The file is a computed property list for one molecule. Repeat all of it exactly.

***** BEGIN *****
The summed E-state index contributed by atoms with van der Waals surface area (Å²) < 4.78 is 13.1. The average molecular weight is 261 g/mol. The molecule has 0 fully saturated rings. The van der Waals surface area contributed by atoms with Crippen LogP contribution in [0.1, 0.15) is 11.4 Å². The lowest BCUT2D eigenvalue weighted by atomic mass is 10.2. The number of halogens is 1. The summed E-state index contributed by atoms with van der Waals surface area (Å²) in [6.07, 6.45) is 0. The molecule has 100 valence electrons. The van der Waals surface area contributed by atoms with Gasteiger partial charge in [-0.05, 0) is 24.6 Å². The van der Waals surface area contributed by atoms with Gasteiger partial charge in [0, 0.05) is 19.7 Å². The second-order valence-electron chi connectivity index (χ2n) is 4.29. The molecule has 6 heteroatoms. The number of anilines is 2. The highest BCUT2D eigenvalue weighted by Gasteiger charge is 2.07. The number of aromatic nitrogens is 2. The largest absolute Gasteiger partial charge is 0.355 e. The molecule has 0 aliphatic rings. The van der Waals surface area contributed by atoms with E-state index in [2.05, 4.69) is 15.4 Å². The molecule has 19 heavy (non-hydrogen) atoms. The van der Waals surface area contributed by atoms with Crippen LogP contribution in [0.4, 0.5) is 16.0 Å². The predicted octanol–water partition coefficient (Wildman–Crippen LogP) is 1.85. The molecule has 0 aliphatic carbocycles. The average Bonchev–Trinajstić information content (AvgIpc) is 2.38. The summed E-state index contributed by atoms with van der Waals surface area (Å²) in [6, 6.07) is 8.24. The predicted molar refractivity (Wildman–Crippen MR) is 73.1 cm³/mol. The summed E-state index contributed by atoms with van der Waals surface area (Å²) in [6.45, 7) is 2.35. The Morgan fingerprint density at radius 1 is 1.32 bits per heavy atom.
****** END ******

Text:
The summed E-state index contributed by atoms with van der Waals surface area (Å²) < 4.78 is 13.1. The average molecular weight is 261 g/mol. The molecule has 0 fully saturated rings. The van der Waals surface area contributed by atoms with Crippen LogP contribution in [0.1, 0.15) is 11.4 Å². The lowest BCUT2D eigenvalue weighted by atomic mass is 10.2. The number of halogens is 1. The summed E-state index contributed by atoms with van der Waals surface area (Å²) in [6.07, 6.45) is 0. The molecule has 100 valence electrons. The van der Waals surface area contributed by atoms with Gasteiger partial charge in [-0.05, 0) is 24.6 Å². The van der Waals surface area contributed by atoms with Gasteiger partial charge in [0, 0.05) is 19.7 Å². The second-order valence-electron chi connectivity index (χ2n) is 4.29. The molecule has 6 heteroatoms. The number of anilines is 2. The highest BCUT2D eigenvalue weighted by Gasteiger charge is 2.07. The number of aromatic nitrogens is 2. The largest absolute Gasteiger partial charge is 0.355 e. The molecule has 0 aliphatic rings. The van der Waals surface area contributed by atoms with E-state index in [2.05, 4.69) is 15.4 Å². The molecule has 19 heavy (non-hydrogen) atoms. The van der Waals surface area contributed by atoms with Crippen LogP contribution in [0.4, 0.5) is 16.0 Å². The predicted octanol–water partition coefficient (Wildman–Crippen LogP) is 1.85. The molecule has 0 aliphatic carbocycles. The average Bonchev–Trinajstić information content (AvgIpc) is 2.38. The summed E-state index contributed by atoms with van der Waals surface area (Å²) in [6, 6.07) is 8.24. The predicted molar refractivity (Wildman–Crippen MR) is 73.1 cm³/mol. The summed E-state index contributed by atoms with van der Waals surface area (Å²) in [6.45, 7) is 2.35. The Morgan fingerprint density at radius 1 is 1.32 bits per heavy atom.